“A forest knows things,” says a central character in The Overstory. “They wire themselves up underground. There are brains down there, ones our own brains aren’t shaped to see. Root plasticity, solving problems and making decisions. Fungal synapses. What else do you want to call it? Link enough trees together, and a forest grows aware.”

Even if I grapple with comprehending a world in which everything I see and touch exists as an independent, immutable thing in contrast to a reality premised on interdependence, the combined wisdom I glean from a great novelist, a Buddhist monk, and an astrophysicist lead me in the direction of knowing things we don’t know we know.

Then there’s Shel Silverstein: “Once there was a tree. . . and she loved a little boy.”

The sound of one tree falling

I love taking pictures of trees, most often in autumn and winter.  Watching leaves turn a glorious riot of color before they drop to the ground is a gift I never tire of. But there’s something even more compelling when they’re gone, and every knot on every tree trunk, every crooked limb, shows itself.  Until snow comes, there’s no hiding from a sense of feeling exposed.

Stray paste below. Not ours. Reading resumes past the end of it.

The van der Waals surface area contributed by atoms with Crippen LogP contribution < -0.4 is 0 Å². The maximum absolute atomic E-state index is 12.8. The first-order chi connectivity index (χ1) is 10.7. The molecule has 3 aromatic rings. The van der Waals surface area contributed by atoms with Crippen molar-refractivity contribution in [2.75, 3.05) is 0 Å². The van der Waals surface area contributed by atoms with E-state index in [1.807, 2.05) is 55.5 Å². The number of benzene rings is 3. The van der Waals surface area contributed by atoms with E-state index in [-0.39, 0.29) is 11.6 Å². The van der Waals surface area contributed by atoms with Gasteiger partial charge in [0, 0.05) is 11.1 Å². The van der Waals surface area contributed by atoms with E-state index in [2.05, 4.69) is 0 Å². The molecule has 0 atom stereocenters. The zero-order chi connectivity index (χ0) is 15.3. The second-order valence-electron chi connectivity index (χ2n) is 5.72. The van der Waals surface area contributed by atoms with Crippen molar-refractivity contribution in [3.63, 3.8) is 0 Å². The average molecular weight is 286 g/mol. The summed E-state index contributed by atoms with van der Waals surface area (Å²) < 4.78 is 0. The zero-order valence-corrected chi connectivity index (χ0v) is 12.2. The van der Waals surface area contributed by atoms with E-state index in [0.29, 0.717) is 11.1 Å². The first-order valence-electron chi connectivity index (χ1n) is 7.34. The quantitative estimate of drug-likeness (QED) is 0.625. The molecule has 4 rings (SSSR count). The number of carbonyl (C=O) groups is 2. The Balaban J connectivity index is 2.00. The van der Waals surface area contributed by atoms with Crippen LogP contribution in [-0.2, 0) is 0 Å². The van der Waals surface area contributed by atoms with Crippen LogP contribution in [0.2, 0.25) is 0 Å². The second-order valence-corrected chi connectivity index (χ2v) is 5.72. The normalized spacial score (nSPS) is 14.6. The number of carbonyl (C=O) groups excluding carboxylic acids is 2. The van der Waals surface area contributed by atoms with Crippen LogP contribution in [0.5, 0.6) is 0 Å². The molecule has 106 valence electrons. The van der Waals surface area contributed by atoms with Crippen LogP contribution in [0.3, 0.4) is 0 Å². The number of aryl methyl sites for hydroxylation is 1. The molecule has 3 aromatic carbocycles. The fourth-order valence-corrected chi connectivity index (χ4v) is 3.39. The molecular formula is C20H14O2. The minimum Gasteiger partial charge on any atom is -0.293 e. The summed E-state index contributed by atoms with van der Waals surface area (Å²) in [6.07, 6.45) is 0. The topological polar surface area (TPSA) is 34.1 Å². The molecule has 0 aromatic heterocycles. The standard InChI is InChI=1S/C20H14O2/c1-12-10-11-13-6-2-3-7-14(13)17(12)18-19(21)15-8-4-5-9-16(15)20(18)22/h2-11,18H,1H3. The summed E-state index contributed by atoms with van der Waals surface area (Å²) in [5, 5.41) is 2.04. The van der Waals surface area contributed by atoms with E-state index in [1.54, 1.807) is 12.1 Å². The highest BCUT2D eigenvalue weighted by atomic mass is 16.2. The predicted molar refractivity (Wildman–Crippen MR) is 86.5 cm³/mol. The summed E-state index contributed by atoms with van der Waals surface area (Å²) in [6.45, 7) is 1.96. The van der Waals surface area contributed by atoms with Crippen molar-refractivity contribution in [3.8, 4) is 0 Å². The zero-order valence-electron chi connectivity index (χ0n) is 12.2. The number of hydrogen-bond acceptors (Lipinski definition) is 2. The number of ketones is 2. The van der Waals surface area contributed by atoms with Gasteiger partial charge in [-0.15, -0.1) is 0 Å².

A few years back, we had a surprise snowstorm on Halloween.  Tree branches snapped. Entire trees toppled, this one across my driveway in the middle of the night.  Nature has her own way of pruning. I didn’t hear a thing.

Gardeners have their way of pruning, too, and I marvel at the precision with which a tree is taken down.  It takes a certain kind of fearlessness (coupled with skill) to be up in a tree, sawing away while helpers are on the ground, directing a branch with ropes.  The saw makes for a very grating noise, yes; then comes the thud.